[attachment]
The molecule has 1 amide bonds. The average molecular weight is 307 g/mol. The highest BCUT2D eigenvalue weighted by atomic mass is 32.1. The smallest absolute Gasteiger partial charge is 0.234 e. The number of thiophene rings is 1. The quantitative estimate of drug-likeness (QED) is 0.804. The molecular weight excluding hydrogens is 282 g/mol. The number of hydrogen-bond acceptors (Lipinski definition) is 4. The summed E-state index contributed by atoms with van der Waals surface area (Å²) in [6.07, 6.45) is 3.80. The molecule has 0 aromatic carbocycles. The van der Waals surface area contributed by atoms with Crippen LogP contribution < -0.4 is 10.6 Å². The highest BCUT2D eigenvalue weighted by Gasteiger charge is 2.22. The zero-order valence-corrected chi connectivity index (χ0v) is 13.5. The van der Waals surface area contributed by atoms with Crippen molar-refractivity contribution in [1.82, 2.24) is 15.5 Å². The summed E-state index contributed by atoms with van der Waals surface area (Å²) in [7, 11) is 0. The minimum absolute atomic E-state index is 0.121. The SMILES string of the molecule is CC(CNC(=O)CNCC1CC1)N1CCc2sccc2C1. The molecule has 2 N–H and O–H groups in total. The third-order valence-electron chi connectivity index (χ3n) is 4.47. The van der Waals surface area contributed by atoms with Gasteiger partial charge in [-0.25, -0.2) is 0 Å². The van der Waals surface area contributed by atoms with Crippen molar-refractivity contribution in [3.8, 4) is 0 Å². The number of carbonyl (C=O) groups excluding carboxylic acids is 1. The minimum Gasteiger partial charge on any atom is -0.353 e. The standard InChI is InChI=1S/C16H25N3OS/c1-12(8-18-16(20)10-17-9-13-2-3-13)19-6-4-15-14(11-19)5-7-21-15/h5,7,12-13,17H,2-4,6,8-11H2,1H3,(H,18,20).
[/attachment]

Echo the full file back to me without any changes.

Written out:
The molecule has 1 amide bonds. The average molecular weight is 307 g/mol. The highest BCUT2D eigenvalue weighted by atomic mass is 32.1. The smallest absolute Gasteiger partial charge is 0.234 e. The number of thiophene rings is 1. The quantitative estimate of drug-likeness (QED) is 0.804. The molecular weight excluding hydrogens is 282 g/mol. The number of hydrogen-bond acceptors (Lipinski definition) is 4. The summed E-state index contributed by atoms with van der Waals surface area (Å²) in [6.07, 6.45) is 3.80. The molecule has 0 aromatic carbocycles. The van der Waals surface area contributed by atoms with Crippen LogP contribution < -0.4 is 10.6 Å². The highest BCUT2D eigenvalue weighted by Gasteiger charge is 2.22. The zero-order valence-corrected chi connectivity index (χ0v) is 13.5. The van der Waals surface area contributed by atoms with Crippen molar-refractivity contribution in [1.82, 2.24) is 15.5 Å². The summed E-state index contributed by atoms with van der Waals surface area (Å²) in [7, 11) is 0. The minimum absolute atomic E-state index is 0.121. The SMILES string of the molecule is CC(CNC(=O)CNCC1CC1)N1CCc2sccc2C1. The molecule has 2 N–H and O–H groups in total. The third-order valence-electron chi connectivity index (χ3n) is 4.47. The van der Waals surface area contributed by atoms with Gasteiger partial charge in [-0.25, -0.2) is 0 Å². The van der Waals surface area contributed by atoms with Crippen molar-refractivity contribution in [3.8, 4) is 0 Å². The number of carbonyl (C=O) groups excluding carboxylic acids is 1. The minimum Gasteiger partial charge on any atom is -0.353 e. The standard InChI is InChI=1S/C16H25N3OS/c1-12(8-18-16(20)10-17-9-13-2-3-13)19-6-4-15-14(11-19)5-7-21-15/h5,7,12-13,17H,2-4,6,8-11H2,1H3,(H,18,20).